correct me if I'm wrong but the current armscor hammer looks like the ones used by kimber, chip mccormick and bulm5 which are all mim. maybe they buy it from them.

    there's a lot of dicussion of this topic at pistolsmith.com
     
  6. Pr1nc3_Prince

    Pr1nc3_Prince

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    maybe armscor should have thier own forums so that we could ask them such questions... hmmm...
     
  7. mc_oliver

    mc_oliver

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    IIRC, I was surprised about the info Ivan made about their shift to external extractors some months ago. However, recently, I think it was in the 1911forum where he said they were going back to inernal ones (I think that was what he said anyway.)

    As for MIM, I think I'm luck with my extractor. Buhay pa rin kasi and still in use. Although, in the local IPSC circuit, you can see quite a few shooters running armscor hammers.;)
     
  8. Kiddo

    Kiddo

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    Is there anything wrong with armscor hammers?
     
  9. Taurus

    Taurus

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    The range officer at Armscor-Makati CS told me that the Armscor Medallion series of pistols uses Chip McCormick parts. I have no way of verifying this, though.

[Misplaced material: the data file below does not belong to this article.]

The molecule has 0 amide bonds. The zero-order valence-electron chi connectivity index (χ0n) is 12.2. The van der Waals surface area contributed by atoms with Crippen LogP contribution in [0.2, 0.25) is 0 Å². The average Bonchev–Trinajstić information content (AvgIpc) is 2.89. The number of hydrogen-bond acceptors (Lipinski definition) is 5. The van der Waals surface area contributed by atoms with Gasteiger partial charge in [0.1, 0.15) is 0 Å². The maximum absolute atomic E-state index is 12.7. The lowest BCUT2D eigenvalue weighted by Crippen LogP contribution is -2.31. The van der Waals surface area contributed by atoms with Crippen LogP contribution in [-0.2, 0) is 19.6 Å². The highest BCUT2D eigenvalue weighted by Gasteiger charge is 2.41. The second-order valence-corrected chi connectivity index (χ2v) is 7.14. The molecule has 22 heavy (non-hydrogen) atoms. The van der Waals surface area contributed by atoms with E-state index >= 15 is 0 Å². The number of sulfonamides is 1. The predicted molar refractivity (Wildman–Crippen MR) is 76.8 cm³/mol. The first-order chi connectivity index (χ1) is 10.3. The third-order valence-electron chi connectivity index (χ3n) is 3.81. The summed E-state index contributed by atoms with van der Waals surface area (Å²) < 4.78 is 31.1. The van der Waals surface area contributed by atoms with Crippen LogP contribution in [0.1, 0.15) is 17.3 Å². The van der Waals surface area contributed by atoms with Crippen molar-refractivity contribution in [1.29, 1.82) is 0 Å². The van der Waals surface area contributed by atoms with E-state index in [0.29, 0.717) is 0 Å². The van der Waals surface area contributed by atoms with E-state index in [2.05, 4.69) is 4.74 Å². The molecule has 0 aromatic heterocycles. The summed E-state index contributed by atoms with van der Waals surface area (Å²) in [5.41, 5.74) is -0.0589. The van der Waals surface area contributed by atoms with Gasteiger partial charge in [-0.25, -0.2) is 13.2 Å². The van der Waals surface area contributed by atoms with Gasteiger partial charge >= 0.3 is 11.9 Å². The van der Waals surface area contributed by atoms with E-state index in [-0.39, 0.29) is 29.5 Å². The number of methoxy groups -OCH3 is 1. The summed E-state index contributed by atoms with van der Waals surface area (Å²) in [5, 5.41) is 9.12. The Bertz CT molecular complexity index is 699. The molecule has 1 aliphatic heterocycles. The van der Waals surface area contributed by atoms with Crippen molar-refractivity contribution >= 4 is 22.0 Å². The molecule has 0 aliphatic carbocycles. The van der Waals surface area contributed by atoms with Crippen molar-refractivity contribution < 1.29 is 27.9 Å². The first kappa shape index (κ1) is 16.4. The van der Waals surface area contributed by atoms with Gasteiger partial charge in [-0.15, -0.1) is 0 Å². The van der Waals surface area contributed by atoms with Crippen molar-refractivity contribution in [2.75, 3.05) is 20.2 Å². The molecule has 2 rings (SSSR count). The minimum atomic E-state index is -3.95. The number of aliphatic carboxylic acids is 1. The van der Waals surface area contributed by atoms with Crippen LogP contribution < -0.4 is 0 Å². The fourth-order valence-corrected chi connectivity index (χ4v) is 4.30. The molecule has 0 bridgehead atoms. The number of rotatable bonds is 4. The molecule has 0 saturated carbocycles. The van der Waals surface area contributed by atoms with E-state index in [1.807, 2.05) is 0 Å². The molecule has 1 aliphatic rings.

10. horge

    horge -=-=-=-=- Lifetime Member

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    Hi...


    Forging is when you take red-hot metal and beat/press/roll
    or otherwise beat the crap out of it to get the desired rough shape.
    That's how bars, rods, plate and billets are made. Working the metal
    ensures an absolute minimum of void spaces; good density of the metal;
    alignment of metal crystals; etc. The finished shape is necessarily
    simple, and complex parts are obtained by milling out a lot of
    unwanted metal, which takes up time (and wears out mill bits).
    Heat treatment can increase the hardness of the part.

    ***CNC (computer numerically controlled) milling is simply
    computer-plotted milling. More precision***

    Investment Casting is basically lost-wax casting.
    You make a wax model of the part, pour a concrete slurry over it,
    which hardens and becomes a mold, You then pour molten metal in, and
    the wax burns out. After controlled cooling, the mold is broken and
    the slightly-rough casting taken out. Obviously, you can get more
    complex shapes, limited only by how finely you make the wax model.
    CNC milling is still resorted to for obtaining precise dimensions
    and finish. Heat treatment can increase the hardness of the part.

    MIM is casting without the mold, so to speak.
    You take metal powder, add some binder (glue, if you will), and then
    put it into a latex mold. Once the glue dries, you pop the part out
    and make another cold "casting". When you have a bazillion of those,
    you put them on tray and then run them though a sintering furnace.
    The metal never really melts ---you just get the powder hot enough
    that the surface of each tiny grain starts to melt. Think of a
    weak tac-weld. Anyway the glue burns off, the part shrinks, and you